Have you ever noticed what happens to your breath when you encounter stressful or anxious situations? Managing stress, or our reactions to events, conversations, emails, etc… can be a huge step towards taking better care of ourselves, our mind and body.
Life is 10% what happens to you and 90% how you react to it.
Charles R. Swindoll
We all encounter situations that can increase our stress levels but focusing on the power of the breath can be a huge way to harness your inner calm and reduce anxieties or stress. In Yoga and in particular Forest yoga, we are taught a more conscious connection with our breath. Conscious control of breath allows us to shift our nervous system state on demand and downshift when we are high strung or up level when we feel dull or apathetic. Conscious connection to breath also allows us to develop more of an ability to receive and react to stimuli coming from within.
Brenee Brown in Rising strong talks about “The four part breathing”– it is used by athletes, performers, doctors, and even navy seals, to quickly enter a calm, focused state of mind and body; especially when they are in an intense situation where they need to be fully present and directly connected to their best self.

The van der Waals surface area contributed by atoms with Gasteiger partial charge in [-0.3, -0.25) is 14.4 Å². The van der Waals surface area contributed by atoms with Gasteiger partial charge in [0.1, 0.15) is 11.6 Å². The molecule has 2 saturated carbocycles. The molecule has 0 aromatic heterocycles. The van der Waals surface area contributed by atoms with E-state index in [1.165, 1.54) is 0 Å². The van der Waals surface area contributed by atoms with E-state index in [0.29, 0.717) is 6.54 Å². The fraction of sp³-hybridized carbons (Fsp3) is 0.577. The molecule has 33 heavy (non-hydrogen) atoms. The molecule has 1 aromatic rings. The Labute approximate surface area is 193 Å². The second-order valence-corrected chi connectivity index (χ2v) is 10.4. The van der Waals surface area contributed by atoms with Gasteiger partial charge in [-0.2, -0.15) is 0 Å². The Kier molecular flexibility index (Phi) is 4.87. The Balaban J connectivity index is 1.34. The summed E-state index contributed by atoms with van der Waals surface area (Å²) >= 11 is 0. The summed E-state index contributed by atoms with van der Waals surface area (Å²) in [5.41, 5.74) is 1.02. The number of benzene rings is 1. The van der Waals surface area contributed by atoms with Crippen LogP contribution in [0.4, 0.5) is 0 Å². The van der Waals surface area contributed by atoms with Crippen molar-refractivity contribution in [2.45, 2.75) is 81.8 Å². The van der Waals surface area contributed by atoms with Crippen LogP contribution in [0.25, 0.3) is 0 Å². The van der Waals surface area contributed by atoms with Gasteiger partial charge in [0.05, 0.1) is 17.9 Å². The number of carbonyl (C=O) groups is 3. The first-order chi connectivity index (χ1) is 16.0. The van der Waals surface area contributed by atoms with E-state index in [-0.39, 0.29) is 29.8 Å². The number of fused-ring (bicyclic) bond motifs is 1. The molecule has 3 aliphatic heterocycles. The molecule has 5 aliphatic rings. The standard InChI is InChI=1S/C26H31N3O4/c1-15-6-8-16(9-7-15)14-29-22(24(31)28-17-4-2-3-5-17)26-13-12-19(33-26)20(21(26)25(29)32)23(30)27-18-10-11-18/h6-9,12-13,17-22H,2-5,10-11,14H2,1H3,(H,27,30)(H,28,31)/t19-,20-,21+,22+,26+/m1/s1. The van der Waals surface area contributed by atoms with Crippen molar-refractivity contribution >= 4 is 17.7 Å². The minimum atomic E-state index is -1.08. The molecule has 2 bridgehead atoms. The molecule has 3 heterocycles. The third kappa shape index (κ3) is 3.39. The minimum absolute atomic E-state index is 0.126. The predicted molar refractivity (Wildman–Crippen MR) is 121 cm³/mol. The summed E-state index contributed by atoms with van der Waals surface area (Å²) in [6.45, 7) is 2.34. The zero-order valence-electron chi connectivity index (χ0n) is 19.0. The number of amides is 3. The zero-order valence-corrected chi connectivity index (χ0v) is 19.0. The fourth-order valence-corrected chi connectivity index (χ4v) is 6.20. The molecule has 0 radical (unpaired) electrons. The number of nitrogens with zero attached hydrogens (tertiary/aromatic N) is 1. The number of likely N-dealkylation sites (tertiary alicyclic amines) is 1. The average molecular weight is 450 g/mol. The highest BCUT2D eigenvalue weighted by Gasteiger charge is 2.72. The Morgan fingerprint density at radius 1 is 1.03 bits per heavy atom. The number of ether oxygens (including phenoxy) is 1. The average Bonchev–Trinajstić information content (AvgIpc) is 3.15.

How to do a Calming Breath: (your eyes can be open or closed – whatever is more comfortable for you)
Take a long, slow breath in through your nose, first filling your lower lungs, then your upper lungs. Count to four.
Hold your breath in for four.
Exhale slowly through pursed lips, while you relax the muscles in your face, jaw, shoulders, and stomach for a count of four.
Hold your empty breath for a count of four.
The great thing about this is you can do this anywhere, anytime. Lying down or sitting comfortably in a chair with your feet on the floor.
The pace of your breathe doesn't matter; it should just be something that feels good to you. Try and make the exhale smooth and have almost all of the air leave your body. Do it with the counting as long as you need to get the pace down before going to the next step. If you are feeling particularly anxious, holding in your breath after you exhale can be soothing.
Breathing can be a huge positive steps towards self-love and self-care. It’s not about meditation. It is sitting with our feelings and managing them. We can learn to heal through breathing.
If you are interested in learning more about breathing to heal, check out this Tedx talk by Max Strom: